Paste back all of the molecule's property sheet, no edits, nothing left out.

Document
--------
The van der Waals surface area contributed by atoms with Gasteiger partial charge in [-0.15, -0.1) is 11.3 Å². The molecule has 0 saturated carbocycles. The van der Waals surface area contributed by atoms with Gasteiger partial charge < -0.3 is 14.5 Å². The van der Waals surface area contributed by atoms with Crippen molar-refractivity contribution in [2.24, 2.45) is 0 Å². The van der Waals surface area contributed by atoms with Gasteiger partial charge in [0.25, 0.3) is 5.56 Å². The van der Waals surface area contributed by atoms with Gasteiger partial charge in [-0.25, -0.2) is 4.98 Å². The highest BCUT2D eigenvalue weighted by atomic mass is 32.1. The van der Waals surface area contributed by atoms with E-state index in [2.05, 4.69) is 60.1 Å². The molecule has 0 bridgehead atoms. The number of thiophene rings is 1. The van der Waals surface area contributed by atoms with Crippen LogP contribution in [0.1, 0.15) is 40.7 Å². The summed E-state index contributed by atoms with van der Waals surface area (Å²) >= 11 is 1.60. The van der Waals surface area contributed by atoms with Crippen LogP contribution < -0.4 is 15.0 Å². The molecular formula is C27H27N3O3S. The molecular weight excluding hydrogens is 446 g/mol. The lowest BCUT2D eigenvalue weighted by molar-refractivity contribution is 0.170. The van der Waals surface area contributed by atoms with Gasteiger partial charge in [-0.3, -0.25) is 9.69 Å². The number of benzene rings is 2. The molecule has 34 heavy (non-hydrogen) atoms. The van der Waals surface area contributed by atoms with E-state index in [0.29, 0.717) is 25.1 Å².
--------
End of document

The van der Waals surface area contributed by atoms with Gasteiger partial charge in [-0.15, -0.1) is 11.3 Å². The molecule has 0 saturated carbocycles. The van der Waals surface area contributed by atoms with Gasteiger partial charge < -0.3 is 14.5 Å². The van der Waals surface area contributed by atoms with Crippen molar-refractivity contribution in [2.24, 2.45) is 0 Å². The van der Waals surface area contributed by atoms with Gasteiger partial charge in [0.25, 0.3) is 5.56 Å². The van der Waals surface area contributed by atoms with Gasteiger partial charge in [-0.25, -0.2) is 4.98 Å². The highest BCUT2D eigenvalue weighted by atomic mass is 32.1. The van der Waals surface area contributed by atoms with E-state index in [2.05, 4.69) is 60.1 Å². The molecule has 0 bridgehead atoms. The number of thiophene rings is 1. The van der Waals surface area contributed by atoms with Crippen LogP contribution in [0.1, 0.15) is 40.7 Å². The summed E-state index contributed by atoms with van der Waals surface area (Å²) >= 11 is 1.60. The van der Waals surface area contributed by atoms with Crippen LogP contribution < -0.4 is 15.0 Å². The molecular formula is C27H27N3O3S. The molecular weight excluding hydrogens is 446 g/mol. The lowest BCUT2D eigenvalue weighted by molar-refractivity contribution is 0.170. The van der Waals surface area contributed by atoms with Gasteiger partial charge in [-0.3, -0.25) is 9.69 Å². The number of benzene rings is 2. The molecule has 34 heavy (non-hydrogen) atoms. The van der Waals surface area contributed by atoms with E-state index in [0.29, 0.717) is 25.1 Å².